Photo of the Week
My favourite part of Hidcote, my favourite English garden.
No articles this week because I’ve been diving back into the phenomenal The English and Their History. So here’s a quote instead:
“We like to think that liberty is fought for. Judging by occasional comments in the media and politicians, a widespread belief is that liberty was won during the [English] Civil War. The reality is different: the war almost destroyed liberty. Only when the country rejected fighting, and zealots had abandoned their visions of a compulsory New Jerusalem, was liberty possible. To the Whigs we owe the principle — Magna Carta restated in modern form — that rulers must obey the law and that legitimate authority requires the consent of the people. From the Tories came the principle — fundamental to any political order — that people have no right to rebel against a government because they disagree with it. Combining these seemingly conflicting principles produced characteristics of English political culture: suspicion of Utopias and zealots; trust in common sense and experience; respect for tradition; preference for gradual change; and the view that ‘compromise’ is victory, not betrayal.”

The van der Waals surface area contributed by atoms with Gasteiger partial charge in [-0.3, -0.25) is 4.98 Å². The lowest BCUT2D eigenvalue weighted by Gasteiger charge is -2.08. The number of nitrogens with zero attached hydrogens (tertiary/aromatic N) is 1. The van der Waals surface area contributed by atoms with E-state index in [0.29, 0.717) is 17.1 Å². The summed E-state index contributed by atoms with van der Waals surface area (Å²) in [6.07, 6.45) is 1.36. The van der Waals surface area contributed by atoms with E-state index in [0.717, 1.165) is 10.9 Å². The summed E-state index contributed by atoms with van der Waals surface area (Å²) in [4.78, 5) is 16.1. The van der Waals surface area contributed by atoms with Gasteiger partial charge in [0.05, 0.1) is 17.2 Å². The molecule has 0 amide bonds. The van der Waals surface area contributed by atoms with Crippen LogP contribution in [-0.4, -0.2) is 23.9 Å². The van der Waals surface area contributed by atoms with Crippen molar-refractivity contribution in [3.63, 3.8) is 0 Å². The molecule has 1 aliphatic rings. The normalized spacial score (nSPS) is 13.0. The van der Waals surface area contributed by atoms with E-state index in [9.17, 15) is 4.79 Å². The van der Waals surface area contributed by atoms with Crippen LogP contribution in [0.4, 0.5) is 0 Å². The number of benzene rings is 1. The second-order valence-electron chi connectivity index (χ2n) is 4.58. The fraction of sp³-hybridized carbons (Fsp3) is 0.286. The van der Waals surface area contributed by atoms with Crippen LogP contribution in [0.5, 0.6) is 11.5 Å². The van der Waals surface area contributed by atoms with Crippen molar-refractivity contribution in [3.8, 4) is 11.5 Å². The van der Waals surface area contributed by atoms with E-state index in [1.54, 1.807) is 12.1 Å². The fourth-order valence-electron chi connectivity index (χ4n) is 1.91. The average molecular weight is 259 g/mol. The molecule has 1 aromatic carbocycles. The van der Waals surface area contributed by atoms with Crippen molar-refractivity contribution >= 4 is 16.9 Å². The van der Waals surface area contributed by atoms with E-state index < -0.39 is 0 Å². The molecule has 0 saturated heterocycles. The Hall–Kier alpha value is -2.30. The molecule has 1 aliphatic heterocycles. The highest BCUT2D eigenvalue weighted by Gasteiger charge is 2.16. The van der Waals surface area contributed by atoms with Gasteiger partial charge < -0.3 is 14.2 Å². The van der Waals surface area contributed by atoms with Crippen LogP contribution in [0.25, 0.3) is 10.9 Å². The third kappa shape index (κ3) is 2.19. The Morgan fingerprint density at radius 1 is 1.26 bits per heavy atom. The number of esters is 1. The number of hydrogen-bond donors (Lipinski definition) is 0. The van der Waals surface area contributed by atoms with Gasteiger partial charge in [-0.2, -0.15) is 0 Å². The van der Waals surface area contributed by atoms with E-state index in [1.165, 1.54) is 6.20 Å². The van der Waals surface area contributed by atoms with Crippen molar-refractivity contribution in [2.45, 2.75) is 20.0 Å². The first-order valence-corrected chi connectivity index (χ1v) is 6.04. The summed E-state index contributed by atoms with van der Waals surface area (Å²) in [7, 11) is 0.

- Marc Andreeson on the future, covering topics from is tech useful or useless, good or evil to flying cars and more
- Bryan Stevenson on justice, poverty and the brokenness of the American justice system in an interview with Ezra Klein
- Wide-ranging but fun and fascinating conversation between Steven Pinker and Tyler Cowen